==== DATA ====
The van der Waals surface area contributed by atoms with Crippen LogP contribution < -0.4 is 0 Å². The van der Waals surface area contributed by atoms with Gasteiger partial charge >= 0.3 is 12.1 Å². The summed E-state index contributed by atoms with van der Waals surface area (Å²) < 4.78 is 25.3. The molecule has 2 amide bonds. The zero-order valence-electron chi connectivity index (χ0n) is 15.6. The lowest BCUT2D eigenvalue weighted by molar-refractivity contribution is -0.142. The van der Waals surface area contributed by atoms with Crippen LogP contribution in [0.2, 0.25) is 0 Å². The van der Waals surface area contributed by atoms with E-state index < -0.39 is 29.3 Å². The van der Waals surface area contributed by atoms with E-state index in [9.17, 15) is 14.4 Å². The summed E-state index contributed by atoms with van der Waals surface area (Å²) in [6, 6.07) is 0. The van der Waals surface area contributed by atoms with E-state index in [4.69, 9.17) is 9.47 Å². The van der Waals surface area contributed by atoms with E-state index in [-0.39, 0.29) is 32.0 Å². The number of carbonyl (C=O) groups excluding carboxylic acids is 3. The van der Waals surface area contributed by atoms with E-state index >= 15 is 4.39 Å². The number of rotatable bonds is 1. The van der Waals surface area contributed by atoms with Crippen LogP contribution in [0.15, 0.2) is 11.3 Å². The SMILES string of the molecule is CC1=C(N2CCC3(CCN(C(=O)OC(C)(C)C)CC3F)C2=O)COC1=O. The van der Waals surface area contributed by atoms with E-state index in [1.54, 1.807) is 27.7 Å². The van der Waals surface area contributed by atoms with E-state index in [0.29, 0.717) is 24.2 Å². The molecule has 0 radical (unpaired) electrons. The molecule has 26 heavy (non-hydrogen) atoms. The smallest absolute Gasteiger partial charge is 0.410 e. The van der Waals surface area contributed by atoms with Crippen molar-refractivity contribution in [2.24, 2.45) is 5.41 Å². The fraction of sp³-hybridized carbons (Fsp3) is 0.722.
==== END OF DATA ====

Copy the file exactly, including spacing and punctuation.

The van der Waals surface area contributed by atoms with Crippen LogP contribution < -0.4 is 0 Å². The van der Waals surface area contributed by atoms with Gasteiger partial charge >= 0.3 is 12.1 Å². The summed E-state index contributed by atoms with van der Waals surface area (Å²) < 4.78 is 25.3. The molecule has 2 amide bonds. The zero-order valence-electron chi connectivity index (χ0n) is 15.6. The lowest BCUT2D eigenvalue weighted by molar-refractivity contribution is -0.142. The van der Waals surface area contributed by atoms with Crippen LogP contribution in [0.2, 0.25) is 0 Å². The van der Waals surface area contributed by atoms with E-state index < -0.39 is 29.3 Å². The van der Waals surface area contributed by atoms with E-state index in [9.17, 15) is 14.4 Å². The summed E-state index contributed by atoms with van der Waals surface area (Å²) in [6, 6.07) is 0. The van der Waals surface area contributed by atoms with E-state index in [4.69, 9.17) is 9.47 Å². The van der Waals surface area contributed by atoms with E-state index in [-0.39, 0.29) is 32.0 Å². The number of carbonyl (C=O) groups excluding carboxylic acids is 3. The van der Waals surface area contributed by atoms with E-state index >= 15 is 4.39 Å². The number of rotatable bonds is 1. The van der Waals surface area contributed by atoms with Crippen LogP contribution in [0.15, 0.2) is 11.3 Å². The SMILES string of the molecule is CC1=C(N2CCC3(CCN(C(=O)OC(C)(C)C)CC3F)C2=O)COC1=O. The van der Waals surface area contributed by atoms with E-state index in [1.54, 1.807) is 27.7 Å². The van der Waals surface area contributed by atoms with E-state index in [0.29, 0.717) is 24.2 Å². The molecule has 0 radical (unpaired) electrons. The molecule has 26 heavy (non-hydrogen) atoms. The smallest absolute Gasteiger partial charge is 0.410 e. The van der Waals surface area contributed by atoms with Crippen molar-refractivity contribution in [2.24, 2.45) is 5.41 Å². The fraction of sp³-hybridized carbons (Fsp3) is 0.722.